predestined (decided beforehand sovereignly 1, 4, 9, 12; predetermined 2, 9; foreordained counsel 5, 7). To say that man has a free will is neither biblical nor logical. It’s not biblical because the Bible not only never states or implies that man has a free will, but, in fact, teaches the opposite. And for man to have a free will is not logical because it makes God a puppet of man and not the sovereign God that He is, 1 Tim. 6:15; Psa. 103:19. To say that man has a free will means that he has the innate ability/capacity to choose to please God or not; to think, say, or do right or not; or to do good with biblical/right motives or not; and that he has the ability to override the plans and purposes of God by the choices he makes. However, the Bible teaches otherwise. Mankind is born in sin with a sin nature that can only sin and not do, choose, or think right, spiritual, or good from right motives (Rom. 8:5-8 with Psa. 51:5; 58:3; Rom. 5:19, 6; 6:17; 7:5; Eph. 2:3; Gen. 6:5; 8:21; 1 Cor. 2:14; Rom. 3:11, 12; Jn. 8:44; Matt. 7:17, 18; 12:34, 35; 15:18, 19; Lk. 6:43, 45; Mk. 7:21-23; Gal. 5:19-21; Jer. 17:9; Rom. 7:18; and Isa. 64:6) unless God intervenes (Phil. 2:13; Eph. 1:4, 5, 11; 2 Tim. 1:9; Jn. 1:12, 13; 10:26; 2 Thes. 2:13; Acts 13:48; 16:14; Jn. 8:43, 45, 47; Eph. 2:8; Acts 3:16; 5:31; Rom. 11:5-8; Matt. 11:27; Jn. 12:37-40; 6:37, 44, 45, 65; 10:16, 27, 28; Rom. 8:29, 30; and 9:11-24), and no one can stop God’s plans or purpose (Dan. 4:35; Psa. 135:6; Rom. 11:29; Lam. 2:17; Job. 42:2; and Isa. 46:9-11). People will do all God’s will/purpose (Acts 13:22, 36) because He works in people both to will and to do of His good pleasure (Phil. 2:13). Only when something is outside of or does not interfere with God’s will/plan/purpose can man, by God’s permission (Acts 14:26), choose to say or do something from his/her own will, but, of course, it still won’t be something good if done from the sin nature, and non-Christians only have this one nature.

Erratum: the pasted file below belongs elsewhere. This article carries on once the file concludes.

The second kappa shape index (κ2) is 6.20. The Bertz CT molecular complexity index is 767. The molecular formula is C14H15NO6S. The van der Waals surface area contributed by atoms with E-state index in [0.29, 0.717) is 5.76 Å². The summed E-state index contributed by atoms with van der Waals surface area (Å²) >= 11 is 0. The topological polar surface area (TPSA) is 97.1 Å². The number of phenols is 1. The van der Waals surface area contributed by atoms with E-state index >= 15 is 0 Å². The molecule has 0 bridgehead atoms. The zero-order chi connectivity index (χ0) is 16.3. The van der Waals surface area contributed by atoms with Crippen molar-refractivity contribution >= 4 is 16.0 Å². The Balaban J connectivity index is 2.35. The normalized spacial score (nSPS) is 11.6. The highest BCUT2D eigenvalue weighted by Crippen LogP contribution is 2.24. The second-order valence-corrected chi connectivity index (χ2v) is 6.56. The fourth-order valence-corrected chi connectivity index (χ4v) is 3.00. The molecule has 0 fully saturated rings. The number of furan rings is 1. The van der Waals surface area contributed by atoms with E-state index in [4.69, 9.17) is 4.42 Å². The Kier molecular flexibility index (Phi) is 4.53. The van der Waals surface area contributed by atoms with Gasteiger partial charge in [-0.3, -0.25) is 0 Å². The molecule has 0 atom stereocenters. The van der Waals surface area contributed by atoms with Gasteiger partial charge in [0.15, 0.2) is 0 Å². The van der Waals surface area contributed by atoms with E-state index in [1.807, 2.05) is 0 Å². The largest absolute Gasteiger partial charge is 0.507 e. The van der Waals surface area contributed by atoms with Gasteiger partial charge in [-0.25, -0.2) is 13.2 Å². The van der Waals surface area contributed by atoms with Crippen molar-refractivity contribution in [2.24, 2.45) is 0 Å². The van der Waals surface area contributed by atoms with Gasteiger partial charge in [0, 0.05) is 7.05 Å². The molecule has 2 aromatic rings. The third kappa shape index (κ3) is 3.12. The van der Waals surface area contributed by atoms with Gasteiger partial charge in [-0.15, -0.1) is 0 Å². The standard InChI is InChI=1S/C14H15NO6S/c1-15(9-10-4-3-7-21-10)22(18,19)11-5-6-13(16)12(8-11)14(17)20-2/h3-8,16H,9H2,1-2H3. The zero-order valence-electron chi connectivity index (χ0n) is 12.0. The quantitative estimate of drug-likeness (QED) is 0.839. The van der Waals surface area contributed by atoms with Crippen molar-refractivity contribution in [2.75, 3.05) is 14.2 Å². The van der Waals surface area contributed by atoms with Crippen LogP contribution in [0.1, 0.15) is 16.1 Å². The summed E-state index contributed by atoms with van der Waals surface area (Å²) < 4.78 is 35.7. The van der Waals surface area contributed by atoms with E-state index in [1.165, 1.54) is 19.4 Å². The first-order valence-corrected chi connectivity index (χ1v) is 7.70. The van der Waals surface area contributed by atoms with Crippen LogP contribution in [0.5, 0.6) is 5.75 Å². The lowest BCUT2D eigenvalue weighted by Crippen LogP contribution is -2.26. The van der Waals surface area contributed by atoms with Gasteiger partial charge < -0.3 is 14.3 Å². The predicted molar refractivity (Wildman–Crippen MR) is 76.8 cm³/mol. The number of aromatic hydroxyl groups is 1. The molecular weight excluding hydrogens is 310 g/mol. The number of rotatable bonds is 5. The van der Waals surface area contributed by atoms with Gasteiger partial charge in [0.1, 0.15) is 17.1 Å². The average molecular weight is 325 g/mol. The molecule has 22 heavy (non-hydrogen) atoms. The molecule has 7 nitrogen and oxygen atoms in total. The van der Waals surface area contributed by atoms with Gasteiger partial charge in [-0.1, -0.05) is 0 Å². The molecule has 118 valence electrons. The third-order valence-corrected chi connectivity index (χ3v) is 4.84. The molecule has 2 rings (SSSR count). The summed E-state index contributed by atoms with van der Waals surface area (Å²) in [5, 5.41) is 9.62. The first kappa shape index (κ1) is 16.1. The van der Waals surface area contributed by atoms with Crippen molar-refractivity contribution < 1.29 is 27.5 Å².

4:29      bond-servants (Gk. “doulos” meaning “humble, permanent servants”) 12

4:30      signs and wonders (see 2:19 note)

            the name of (see vs. 10 note)

4:31      filled with the Holy Spirit (see 2:4 note)

4:32      of one heart and soul (metaphor – spiritually unified 1, 6 experiencing a sense of oneness/unity 2, Christian unity 3, 4, 5 harmony in thought and affection 7)

4:33      grace (favor from God 4, 11; power in action from God 9, 13; unearned/unmerited favor 12)

4:35      each (ellipsis – believer)

            lay them at the apostles’ feet (idiom – give them to the apostles to supervise) 2

4:36      Son of Encouragement (antonomasia – evidently because of Barnabas’ character and ability) 1, 2, 3, 5

5:3        filled (metaphor – from the Gk. word “eplerosen”, which has the idea of “controlled or influenced”) 1